Multimedia Over Atm Networks - MULTIMEDIA

Video Bitrates over ATM

The ATM Forum supports various types of video bit - rates:

  1. Constant Bitrate (CBR). For example, for uncompressed video or CBR - coded video. As mentioned before, if the allocated bitrate of CBR is too low, cell loss and distortion of the video content are inevitable.

  2. Variable Bit Rate (VBR). The most commonly used video bitrate for compressed video. It can be further divided into real - time Variable Bitrate (rt - VBR) suitable for compressed video, and non real - time Variable Bit Rate (nrt - VBR) for specified QoS.

  3. Available Bit Rate (ABR). As in IP - based service, data transmission can be backed off or buffered due to congestion. Cell loss rate and minimum cell data rate can sometimes be specified.

  4. Unspecified Bit Rate (UBR). Provides no guarantee onany quality parameter

Headers and trailers added at the CS and SAR sublayers

Headers and trailers added at the CS and SAR sublayers

ATM Adaptation Layer (AAL)

AAL converts various formats of user data into ATM datastreams and vice versa.The following lists five types of AAL protocols:

  1. AAL type 1 supports real - time, constant bitrate (CBR), connection - oriented data - streams.

  2. AAL type 2 was intended for variable bitrate (VBR) compressed video and audio. However, the protocol never really materialized and is now inactive.

  3. AAL types 3 and 4 were similar, and have since been combined into one type: AAL type 3 / 4. It supports variable bitrate (VBR) of either connection - oriented or connectionless general (non - real - time) data services.

  4. AAL type 5 was the new protocol introduced for multimedia data transmission. It promises to support all classes of data and video services (from CBR to UBR, from rt - VBR to nit - VBR). It is assumed that the layers above the AAL are connection - oriented and that the ATM layer beneath it has a low error rate.

As the above figure shows, headers and trailers are added to the original user data at the Convergence Sublayer (CS) and Segmentation And Reassembly (SAR) sublayer. They eventually form the 53 - byte ATM cells with the 5 - byte ATM header appended.

The existence of the five different types of AAL was due largely to history. In particular, all AAL types except AAL 5 were developed by the telecommunications industry and were generally unsuitable for interactive multimedia applications and services.

  • AAL 3 / 4 has an overhead of designating 4 bytes for each SAR cell, whereas AAL 5 has none at this sublayer. Considering the numerous SAR cells, this is a substantial saving for AAL 5. It is of course possible only with modem, relatively error - free fiber - optic technology.

Table Comparison of AAL types

Comparison of AAL types

  • As part of the SAR trailer, AAL 3 / 4 has a checksum field for error checking. To cut down the overhead, the checksum is only 10 bits long, which is unfortunately inadequate. AAL 5 does it at the CS and allocates 4 bytes for the checksum. Again, it is based on the assumption that bit - transmission error is rare. However, when AAL 5 does error checking, it has enough information from the long checksum.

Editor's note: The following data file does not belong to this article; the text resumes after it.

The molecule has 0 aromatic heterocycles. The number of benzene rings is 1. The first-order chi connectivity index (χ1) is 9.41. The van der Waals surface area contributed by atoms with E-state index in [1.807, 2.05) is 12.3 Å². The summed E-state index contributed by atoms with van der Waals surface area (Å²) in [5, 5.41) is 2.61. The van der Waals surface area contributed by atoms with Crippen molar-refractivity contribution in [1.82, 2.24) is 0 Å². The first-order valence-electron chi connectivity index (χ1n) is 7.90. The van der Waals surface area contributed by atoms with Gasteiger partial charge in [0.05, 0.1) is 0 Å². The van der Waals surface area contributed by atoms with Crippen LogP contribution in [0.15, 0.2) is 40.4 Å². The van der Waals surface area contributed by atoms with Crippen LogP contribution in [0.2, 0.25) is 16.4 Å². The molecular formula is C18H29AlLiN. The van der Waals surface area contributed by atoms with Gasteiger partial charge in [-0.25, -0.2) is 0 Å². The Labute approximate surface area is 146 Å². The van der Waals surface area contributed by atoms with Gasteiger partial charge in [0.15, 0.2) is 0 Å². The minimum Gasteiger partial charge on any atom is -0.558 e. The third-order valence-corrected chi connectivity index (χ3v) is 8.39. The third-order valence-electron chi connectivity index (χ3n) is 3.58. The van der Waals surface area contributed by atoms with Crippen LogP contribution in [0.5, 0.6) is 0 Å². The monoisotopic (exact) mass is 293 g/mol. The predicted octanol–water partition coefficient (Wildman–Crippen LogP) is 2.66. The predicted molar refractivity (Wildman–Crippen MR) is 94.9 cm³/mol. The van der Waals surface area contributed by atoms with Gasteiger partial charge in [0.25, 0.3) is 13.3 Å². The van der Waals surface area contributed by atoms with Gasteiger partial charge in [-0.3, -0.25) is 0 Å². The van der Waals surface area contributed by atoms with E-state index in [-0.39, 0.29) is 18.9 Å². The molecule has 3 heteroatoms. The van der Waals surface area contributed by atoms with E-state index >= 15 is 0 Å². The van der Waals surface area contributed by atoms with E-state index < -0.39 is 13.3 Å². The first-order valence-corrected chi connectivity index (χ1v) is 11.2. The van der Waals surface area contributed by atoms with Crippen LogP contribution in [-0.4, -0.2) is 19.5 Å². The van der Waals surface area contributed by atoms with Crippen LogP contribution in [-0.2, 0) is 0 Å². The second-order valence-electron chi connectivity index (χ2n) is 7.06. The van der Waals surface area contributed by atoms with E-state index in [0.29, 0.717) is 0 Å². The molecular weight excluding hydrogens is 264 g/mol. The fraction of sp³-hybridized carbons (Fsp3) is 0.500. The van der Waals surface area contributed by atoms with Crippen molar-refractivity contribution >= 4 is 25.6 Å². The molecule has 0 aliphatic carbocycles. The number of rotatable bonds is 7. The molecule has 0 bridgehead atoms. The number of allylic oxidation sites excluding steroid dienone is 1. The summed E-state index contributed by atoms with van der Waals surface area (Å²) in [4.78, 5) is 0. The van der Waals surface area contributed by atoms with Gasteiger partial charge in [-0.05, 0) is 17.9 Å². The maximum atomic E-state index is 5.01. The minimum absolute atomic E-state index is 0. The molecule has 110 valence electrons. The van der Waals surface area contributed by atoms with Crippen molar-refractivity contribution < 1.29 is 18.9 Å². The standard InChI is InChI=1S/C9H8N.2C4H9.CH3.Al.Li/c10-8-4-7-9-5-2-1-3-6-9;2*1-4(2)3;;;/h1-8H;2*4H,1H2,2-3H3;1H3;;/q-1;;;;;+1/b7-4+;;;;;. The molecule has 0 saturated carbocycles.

By now, AAL 5 has superseded AAL 3/4. The ATM Forum agrees that beside CBR services that will use AAL 1, every other service will use AAL 5. For more details of the AALs, see Tanenbaum and Stallings.

MPEG - 2 Convergence to ATM

The ATM Forum has decided that MPEG - 2 will be transported over AAL5. By default, two MPEG - 2 packets (each 188 bytes) from the transport stream (TS) will be mapped into one AAL - 5 service data unit (SDU).

When establishing a virtual channel connection, the following QoS parameters must be specified:

  1. Maximum cell transfer delay (latency)
  2. Maximum cell delay jitter
  3. Cell loss ratio (CLR)
  4. Cell error ratio (CER)
  5. Severely errored cell block ratio (SECBR)

Table Support for digital video transmission

Support for digital video transmission

An audio - visual service - specific convergence sublayer (AVSSCS) is also proposed, to enable transmitting video over AAL5 using ABR services.

Multicast over ATM

Compared to IP multicast, which is a "best - effort" service provided on top of UDP, multicast in ATM networks had several challenges:

  1. ATM is connection - oriented; hence, ATM multicasting must set up all multipoint connections.
  2. QoS in ATM must be negotiated at connection setup time and be known to all switches.
  3. It is difficult to support multipoint - to - point or multipoint - to - multipoint connections in ATM, because AAL 5 does not keep track of multiplexer number or sequence number. It cannot reassemble the data correctly at the receiver side if cells from different senders are interleaved at their reception.

    Scalable and efficient ATM multicast (SEAM) and shared many - to - many ATM reservations (SMART) are two approaches to multicasting over ATM. The former uses a unique identifier and the latter a token scheme to avoid the ambiguity caused by cell interleaving.

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